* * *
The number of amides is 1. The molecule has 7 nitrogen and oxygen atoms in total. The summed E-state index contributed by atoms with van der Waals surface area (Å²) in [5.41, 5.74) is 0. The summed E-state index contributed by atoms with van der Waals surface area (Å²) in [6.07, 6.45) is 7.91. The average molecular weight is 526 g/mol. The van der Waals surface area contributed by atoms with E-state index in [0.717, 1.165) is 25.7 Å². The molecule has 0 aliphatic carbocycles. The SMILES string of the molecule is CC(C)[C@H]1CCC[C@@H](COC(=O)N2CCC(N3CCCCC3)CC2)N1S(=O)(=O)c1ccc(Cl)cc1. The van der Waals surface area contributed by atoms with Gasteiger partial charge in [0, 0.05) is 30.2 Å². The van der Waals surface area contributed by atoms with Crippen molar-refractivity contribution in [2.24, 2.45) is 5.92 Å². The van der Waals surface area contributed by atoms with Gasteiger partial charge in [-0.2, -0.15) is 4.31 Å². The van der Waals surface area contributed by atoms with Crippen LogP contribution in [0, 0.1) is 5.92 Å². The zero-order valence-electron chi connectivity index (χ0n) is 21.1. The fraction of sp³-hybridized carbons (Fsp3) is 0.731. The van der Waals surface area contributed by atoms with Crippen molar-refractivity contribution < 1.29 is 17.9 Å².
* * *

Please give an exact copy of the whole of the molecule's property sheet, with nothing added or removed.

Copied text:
The number of amides is 1. The molecule has 7 nitrogen and oxygen atoms in total. The summed E-state index contributed by atoms with van der Waals surface area (Å²) in [5.41, 5.74) is 0. The summed E-state index contributed by atoms with van der Waals surface area (Å²) in [6.07, 6.45) is 7.91. The average molecular weight is 526 g/mol. The van der Waals surface area contributed by atoms with E-state index in [0.717, 1.165) is 25.7 Å². The molecule has 0 aliphatic carbocycles. The SMILES string of the molecule is CC(C)[C@H]1CCC[C@@H](COC(=O)N2CCC(N3CCCCC3)CC2)N1S(=O)(=O)c1ccc(Cl)cc1. The van der Waals surface area contributed by atoms with Gasteiger partial charge in [0, 0.05) is 30.2 Å². The van der Waals surface area contributed by atoms with Crippen molar-refractivity contribution in [2.24, 2.45) is 5.92 Å². The van der Waals surface area contributed by atoms with Gasteiger partial charge in [-0.2, -0.15) is 4.31 Å². The van der Waals surface area contributed by atoms with Crippen LogP contribution in [0, 0.1) is 5.92 Å². The zero-order valence-electron chi connectivity index (χ0n) is 21.1. The fraction of sp³-hybridized carbons (Fsp3) is 0.731. The van der Waals surface area contributed by atoms with Crippen molar-refractivity contribution < 1.29 is 17.9 Å².